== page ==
Few things provoke more nervous laughter in pop music than the announcement that a one-time visionary has crafted a “return-to-form” album. That's mostly because the term gets grossly misapplied. By my count, each of Bowie's last four albums has been a “return to form,” and ditto for Elvis Costello. And what about that Stooges “return to form” that came out earlier this year? And now we have Hip-Hop Lives, the long awaited collaboration between KRS-One and Marley Marl. So the big question: return to form?
Sorta. It starts with straight fire — the title track is tough and thumping, and at the 1:30 mark it becomes electrifying as KRS starts proposing, rapid-fire, a series of anagrams for ‘hip-hop.'After that, though, the album's energy dips, with KRS-One running through his resume (“I Was There”) and fumbling through an uncomfortable bit of Latin hip-hop (“Musika”). Then, just when it seems like the album is in a hopeless tailspin, it steadies itself: “Rising to the Top” is the pick hit, a terrifically antagonistic number built around a high-strung orchestra sample and lyrics that read like a Cliff's Notes (‘Kris'Notes, maybe?) to hip-hop history. It's a short trip over to the ominous “Kill a Rapper,” where KRS outlines every unsolved hip-hop murder while Marley plinks away grimly on a dead key at the high end of the piano. The momentum from then on is maintained, KRS asserting his authority over Marl's expert production.
Some outlets are calling the record “hectoring” and I guess I can see that — but if anyone has earned the right to a little sermonizing, it's KRS-One. And for another thing, he's bragging about his skill, and if Mims gets to prattle on and on about his ‘hot'ness without making anything like an actual point, why not allow KRS a few self-satisfied boasts? “I'm not old school or new school — I'm all school” he says near the record's end, and for the first time in a while it sounds plausible.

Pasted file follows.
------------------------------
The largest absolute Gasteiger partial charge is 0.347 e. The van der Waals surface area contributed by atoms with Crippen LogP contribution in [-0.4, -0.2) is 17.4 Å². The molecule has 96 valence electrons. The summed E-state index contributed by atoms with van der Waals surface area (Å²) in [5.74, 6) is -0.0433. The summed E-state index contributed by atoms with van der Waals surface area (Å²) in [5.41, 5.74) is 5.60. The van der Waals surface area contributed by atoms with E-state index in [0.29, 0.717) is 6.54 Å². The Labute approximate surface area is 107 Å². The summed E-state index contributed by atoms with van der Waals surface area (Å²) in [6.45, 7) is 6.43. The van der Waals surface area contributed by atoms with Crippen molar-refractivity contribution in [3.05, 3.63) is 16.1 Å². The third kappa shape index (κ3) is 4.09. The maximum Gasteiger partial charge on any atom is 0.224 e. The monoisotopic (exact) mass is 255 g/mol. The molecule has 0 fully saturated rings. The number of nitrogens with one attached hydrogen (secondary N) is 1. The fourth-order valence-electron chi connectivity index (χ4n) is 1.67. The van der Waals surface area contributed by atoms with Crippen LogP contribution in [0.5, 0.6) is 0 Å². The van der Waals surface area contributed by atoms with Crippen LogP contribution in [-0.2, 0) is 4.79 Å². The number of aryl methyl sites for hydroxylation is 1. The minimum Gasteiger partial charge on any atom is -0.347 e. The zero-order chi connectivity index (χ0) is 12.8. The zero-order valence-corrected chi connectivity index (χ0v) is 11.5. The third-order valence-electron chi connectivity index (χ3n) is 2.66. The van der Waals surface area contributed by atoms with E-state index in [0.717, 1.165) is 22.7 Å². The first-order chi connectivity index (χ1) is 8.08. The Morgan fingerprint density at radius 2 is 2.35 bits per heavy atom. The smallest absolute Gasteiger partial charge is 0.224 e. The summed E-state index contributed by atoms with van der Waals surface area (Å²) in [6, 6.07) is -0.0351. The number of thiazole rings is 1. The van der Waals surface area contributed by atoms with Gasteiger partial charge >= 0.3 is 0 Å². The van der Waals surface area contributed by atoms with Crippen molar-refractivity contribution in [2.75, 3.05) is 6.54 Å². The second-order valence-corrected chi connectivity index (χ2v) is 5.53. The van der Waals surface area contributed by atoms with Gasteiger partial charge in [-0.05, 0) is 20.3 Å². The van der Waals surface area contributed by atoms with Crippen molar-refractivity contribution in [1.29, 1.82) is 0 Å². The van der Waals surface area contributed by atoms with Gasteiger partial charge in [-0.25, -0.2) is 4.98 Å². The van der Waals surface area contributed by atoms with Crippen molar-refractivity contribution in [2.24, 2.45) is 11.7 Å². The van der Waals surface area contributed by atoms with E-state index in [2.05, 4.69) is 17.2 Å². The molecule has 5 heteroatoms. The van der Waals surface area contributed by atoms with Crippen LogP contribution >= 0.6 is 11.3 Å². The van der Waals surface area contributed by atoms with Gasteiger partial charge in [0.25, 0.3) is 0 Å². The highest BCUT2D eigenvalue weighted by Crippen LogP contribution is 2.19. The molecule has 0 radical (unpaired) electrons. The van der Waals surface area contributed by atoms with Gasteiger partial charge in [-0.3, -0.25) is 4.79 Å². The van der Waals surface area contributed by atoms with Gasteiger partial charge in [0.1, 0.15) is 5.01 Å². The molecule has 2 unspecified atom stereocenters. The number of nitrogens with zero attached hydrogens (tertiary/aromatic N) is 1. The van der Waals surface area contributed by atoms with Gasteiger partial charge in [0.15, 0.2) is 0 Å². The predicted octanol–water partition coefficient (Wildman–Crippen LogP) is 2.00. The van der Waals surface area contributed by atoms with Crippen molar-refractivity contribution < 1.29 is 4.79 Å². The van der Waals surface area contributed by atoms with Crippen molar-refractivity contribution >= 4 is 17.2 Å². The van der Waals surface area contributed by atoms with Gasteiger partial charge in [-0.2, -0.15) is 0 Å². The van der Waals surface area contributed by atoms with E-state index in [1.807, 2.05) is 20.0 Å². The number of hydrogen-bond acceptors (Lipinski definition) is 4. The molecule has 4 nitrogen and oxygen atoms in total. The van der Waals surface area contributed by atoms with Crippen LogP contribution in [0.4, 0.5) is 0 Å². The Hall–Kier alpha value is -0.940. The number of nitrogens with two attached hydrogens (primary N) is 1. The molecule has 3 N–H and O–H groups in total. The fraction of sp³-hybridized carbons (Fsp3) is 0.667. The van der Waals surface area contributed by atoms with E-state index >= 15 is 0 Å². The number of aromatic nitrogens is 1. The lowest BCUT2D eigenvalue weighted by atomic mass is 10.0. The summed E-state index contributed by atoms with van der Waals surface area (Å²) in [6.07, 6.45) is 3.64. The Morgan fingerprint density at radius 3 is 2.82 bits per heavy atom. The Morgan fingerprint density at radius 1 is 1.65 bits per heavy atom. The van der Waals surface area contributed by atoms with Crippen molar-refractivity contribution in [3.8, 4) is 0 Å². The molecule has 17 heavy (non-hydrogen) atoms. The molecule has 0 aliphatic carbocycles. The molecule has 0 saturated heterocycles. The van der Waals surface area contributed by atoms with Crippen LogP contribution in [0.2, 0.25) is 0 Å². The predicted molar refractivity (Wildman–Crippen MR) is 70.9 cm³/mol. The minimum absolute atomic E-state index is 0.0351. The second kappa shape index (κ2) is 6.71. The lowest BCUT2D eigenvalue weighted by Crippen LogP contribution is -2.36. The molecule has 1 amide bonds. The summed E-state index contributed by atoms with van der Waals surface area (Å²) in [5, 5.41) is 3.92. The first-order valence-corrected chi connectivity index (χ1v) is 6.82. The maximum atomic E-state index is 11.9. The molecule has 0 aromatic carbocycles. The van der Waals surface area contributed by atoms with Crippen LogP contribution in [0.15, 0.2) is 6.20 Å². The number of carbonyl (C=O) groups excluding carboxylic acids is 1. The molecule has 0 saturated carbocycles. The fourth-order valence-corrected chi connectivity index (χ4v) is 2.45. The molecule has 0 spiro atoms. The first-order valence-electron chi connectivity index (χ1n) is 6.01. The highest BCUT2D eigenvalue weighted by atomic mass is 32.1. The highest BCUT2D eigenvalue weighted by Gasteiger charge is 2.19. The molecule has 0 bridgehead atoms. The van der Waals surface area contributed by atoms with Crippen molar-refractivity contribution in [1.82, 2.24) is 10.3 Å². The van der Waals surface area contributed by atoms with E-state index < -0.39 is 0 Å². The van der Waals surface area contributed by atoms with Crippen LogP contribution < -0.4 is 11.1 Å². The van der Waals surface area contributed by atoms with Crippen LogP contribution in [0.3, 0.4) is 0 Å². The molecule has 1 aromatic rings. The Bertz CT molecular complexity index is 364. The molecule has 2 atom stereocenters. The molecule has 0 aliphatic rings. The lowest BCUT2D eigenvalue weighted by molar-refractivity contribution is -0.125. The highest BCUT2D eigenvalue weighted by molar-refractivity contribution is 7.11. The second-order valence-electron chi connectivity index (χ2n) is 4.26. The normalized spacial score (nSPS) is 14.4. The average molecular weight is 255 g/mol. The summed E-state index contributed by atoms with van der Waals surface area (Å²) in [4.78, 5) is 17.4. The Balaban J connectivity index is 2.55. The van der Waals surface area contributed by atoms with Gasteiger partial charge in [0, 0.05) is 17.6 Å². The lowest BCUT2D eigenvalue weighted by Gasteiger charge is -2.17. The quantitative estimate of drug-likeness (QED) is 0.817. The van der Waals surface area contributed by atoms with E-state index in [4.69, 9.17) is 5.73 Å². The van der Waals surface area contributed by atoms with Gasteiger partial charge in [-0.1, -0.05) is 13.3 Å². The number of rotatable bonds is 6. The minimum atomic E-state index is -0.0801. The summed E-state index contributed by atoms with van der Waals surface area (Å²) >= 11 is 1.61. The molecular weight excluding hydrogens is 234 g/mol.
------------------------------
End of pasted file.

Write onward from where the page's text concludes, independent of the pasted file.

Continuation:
It should also be noted that Hip-Hop Lives is something of a “record for the times.” Russell Simmons made headlines recently for openly questioning some of contemporary hip-hop's tropes, and KRS seems to be of the same mind: “Hip and hop means intelligence springing up/ we singing — what?/ sickness, hatred, ignorance and poverty/ or health, love, awareness and wealth — follow me!” This kind of moralism tends to make me edgy (preachiness in pop is, for the most part, disastrous), but here it's clear that the sentiment is coming from a place of genuine love. KRS delivers the line like a man watching the building he grew up in being razed.